At "White Lives Matter" rallies held in cities across the country last Sunday, turnout was very low, but experts who track extremist movements online warn that this doesn't necessarily mean white supremacists are losing ground.
Having just a few people show up could have been the strategy all along, Peter Levi, regional director of the Anti-Defamation League in Orange County and Long Beach, told the Los Angeles Times. When a handful of supporters face off against vocal counterprotesters, this "feeds into the agenda that white men no longer have constitutional rights," Levi said. "They try to assemble, and they can't assemble. They try to have free speech, and they can't."
Before the Sunday rally in Huntington Beach, California, some organizations tried to dissuade counterprotesters from going to the event, saying they would play right into the white supremacists' hands. "They use this for lawsuits," Black Lives Matter Los Angeles co-founder Melina Abdullah told the Times. "They use this for PR. They use this for media attention, and it's hugely problematic. We don't want to buy into their narrative; we don't want to feed their narrative."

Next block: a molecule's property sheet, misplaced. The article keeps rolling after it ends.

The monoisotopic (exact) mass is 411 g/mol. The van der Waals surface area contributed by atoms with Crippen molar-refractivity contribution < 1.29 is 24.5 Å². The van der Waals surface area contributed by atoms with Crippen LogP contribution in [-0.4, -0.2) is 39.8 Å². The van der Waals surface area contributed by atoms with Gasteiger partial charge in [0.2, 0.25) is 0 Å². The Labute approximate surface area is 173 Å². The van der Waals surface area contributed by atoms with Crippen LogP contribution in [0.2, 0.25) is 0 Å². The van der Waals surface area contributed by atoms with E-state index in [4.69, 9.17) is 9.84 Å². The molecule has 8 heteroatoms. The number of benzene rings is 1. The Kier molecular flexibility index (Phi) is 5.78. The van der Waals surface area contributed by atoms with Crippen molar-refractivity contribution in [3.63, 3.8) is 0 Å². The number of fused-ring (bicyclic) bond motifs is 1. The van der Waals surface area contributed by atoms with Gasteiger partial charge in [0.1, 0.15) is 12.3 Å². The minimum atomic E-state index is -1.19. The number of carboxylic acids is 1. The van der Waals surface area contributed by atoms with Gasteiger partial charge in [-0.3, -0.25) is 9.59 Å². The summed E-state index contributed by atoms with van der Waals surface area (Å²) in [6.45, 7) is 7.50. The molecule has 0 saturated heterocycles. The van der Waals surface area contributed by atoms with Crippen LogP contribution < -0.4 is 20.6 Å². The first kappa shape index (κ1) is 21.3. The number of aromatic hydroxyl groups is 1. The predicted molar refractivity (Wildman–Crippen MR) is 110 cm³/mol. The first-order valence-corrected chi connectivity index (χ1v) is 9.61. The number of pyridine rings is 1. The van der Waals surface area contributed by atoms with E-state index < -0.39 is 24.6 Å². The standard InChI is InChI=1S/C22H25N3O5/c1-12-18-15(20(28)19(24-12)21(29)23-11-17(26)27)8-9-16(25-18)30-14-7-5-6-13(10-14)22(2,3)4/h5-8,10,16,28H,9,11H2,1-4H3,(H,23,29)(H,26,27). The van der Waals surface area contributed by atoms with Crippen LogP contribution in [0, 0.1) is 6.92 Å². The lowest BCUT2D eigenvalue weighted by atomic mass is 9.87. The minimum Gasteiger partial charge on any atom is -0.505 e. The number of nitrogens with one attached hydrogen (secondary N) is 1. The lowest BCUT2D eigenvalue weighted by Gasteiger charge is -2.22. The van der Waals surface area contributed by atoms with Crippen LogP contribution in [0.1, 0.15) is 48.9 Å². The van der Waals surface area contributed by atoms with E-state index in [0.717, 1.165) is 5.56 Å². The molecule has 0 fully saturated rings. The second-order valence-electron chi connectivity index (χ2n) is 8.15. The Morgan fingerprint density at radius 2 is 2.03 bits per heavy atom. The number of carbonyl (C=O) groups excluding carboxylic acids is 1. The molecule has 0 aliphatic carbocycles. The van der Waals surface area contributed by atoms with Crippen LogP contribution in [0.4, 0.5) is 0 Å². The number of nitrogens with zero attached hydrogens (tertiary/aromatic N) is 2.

It's also possible the low turnout wasn't strategic, and was aided by a lack of leadership. The "White Lives Matter" rallies were first promoted on Telegram in March, but no one stepped forward as a central organizer, the Times reports. Huntington Beach Police Department spokesman Lt. Brian Smith told the newspaper officers tried to reach organizers to remind them of laws and municipal codes ahead of the rally, but they were never able to track down anyone behind the event.
Many white supremacist groups are using hot topics like immigration and police brutality to get their followers riled up and attract new members, experts who monitor these groups told the Times, and this could lead to lone-wolf attacks. "Don't think the extremists are out of commission — they've just realigned in ways that are disturbing," Brian Levin, director of the Center for the Study of Hate and Extremism at Cal State San Bernardino, told the Times. "Now we're seeing a leaner, meaner, and less publicly brazen type of extremism taking place." Read more at the Los Angeles Times.